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The Spokesman-Review Newspaper
Spokane, Washington  Est. May 19, 1883

Cranky elephant packing her trunk

Bamboo is shown in a 2002 photo at Woodland Park Zoo in Seattle. The 4-ton bachelorette is moving to Point Defiance Zoo & Aquarium because she doesn't get along with Woodland's other elephants, particularly 4-year-old Hansa. 
 (Photo courtesy of Woodland Park Zoo / The Spokesman-Review)
Peggy Andersen Associated Press

SEATTLE – Bamboo, a 38-year-old elephant with no close friends at Woodland Park Zoo and a limited tolerance for the high jinks of baby Hansa, is packing her trunk and heading for the zoo in Tacoma, which welcomes prickly pachyderms.

The 4-ton Bamboo, an Asian elephant, was born in the wild in Thailand. She’s lived in Seattle since she was a year old.

“She’d never been exposed to a calf,” and has not done well with 4-year-old Hansa, daughter of 26-year-old Asian elephant Chai, Woodland Park spokeswoman Gigi Allianic said Friday.

Brian Upchurch, the zoo’s curator of mammals, put it this way in a news release: “Bamboo occasionally has displayed aggressive behavior toward Hansa and does not appear to have the skills necessary to safely play a constructive role within a herd with young calves.”

Plus Bamboo never did hit it off with female African elephant Watoto, 36. Instead of support and companionship, “It has been a relationship of tolerance and avoidance,” Upchurch said.

At Tacoma’s Point Defiance Zoo & Aquarium, “plays well with others” has never been an admission requirement.

The Tacoma zoo is a national leader in handling elephants considered too dangerous to be kept and trained using traditional methods. Handlers keep barriers between themselves and the elephants at all times.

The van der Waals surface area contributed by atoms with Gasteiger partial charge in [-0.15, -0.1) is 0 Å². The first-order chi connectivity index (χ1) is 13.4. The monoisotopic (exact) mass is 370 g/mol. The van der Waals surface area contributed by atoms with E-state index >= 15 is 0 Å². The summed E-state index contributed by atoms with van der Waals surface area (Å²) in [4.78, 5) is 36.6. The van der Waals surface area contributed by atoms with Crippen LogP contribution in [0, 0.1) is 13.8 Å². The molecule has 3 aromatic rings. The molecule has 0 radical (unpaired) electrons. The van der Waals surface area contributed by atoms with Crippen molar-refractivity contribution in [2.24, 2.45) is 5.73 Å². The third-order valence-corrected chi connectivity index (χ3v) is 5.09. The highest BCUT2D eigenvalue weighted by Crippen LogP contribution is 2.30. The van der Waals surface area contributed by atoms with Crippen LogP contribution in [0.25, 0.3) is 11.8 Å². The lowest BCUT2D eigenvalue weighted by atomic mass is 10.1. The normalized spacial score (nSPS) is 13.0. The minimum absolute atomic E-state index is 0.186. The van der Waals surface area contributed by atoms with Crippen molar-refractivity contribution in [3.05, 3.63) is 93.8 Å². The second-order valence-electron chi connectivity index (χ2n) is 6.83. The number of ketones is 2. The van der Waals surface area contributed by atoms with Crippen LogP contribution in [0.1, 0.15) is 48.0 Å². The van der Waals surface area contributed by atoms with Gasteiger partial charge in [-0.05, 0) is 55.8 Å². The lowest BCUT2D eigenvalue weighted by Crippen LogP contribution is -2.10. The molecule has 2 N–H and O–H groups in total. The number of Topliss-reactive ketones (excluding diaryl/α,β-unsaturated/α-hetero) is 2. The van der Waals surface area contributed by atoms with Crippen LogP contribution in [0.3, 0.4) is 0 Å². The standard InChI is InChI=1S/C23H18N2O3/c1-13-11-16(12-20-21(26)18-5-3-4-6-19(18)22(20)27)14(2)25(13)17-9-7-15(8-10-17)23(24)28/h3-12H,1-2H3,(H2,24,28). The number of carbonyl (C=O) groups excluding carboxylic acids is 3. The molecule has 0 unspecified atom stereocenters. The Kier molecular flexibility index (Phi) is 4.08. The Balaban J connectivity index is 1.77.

The Tacoma zoo’s first “troubled” elephant, Cindy — who died in 2002 — had a history of grabbing and biting people.

Dominant Suki, now 39, moved in after throwing a handler against the wall and trying to stomp him.

Hanako, now 41, was sent from the Washington Park Zoo in Portland because she was unpredictable and moody.

At Point Defiance, Bamboo will have daily access to a one-acre yard with water features and a modern elephant barn with capacity for three elephants.

The goal is to improve the social scene for elephants at both zoos, which have three elephants each. The American Zoo and Aquarium Association recommends a minimum of three elephants to a herd for the pachyderms’ social well-being.

“Bamboo has shown the ability to interact well with other adult Asian females,” said John Houck, deputy director of the Tacoma zoo. “We feel confident in her ability to do well with the elephants at Point Defiance, and we believe her presence will enhance our herd’s social dynamics.”

The proximity of the two zoos will help ensure a smooth transition, Houck said.

“We will follow a methodical plan to introduce Bamboo to Suki and Hanako with the ultimate goal of successfully socializing all three elephants. We’ve done this before. We have expertise in working with difficult elephants and socializing them,” he said.

Woodland Park and Point Defiance both participate in the AZA’s Species Survival Plan for elephants, a cooperative breeding program in North American zoos to manage and expand the populations of endangered species.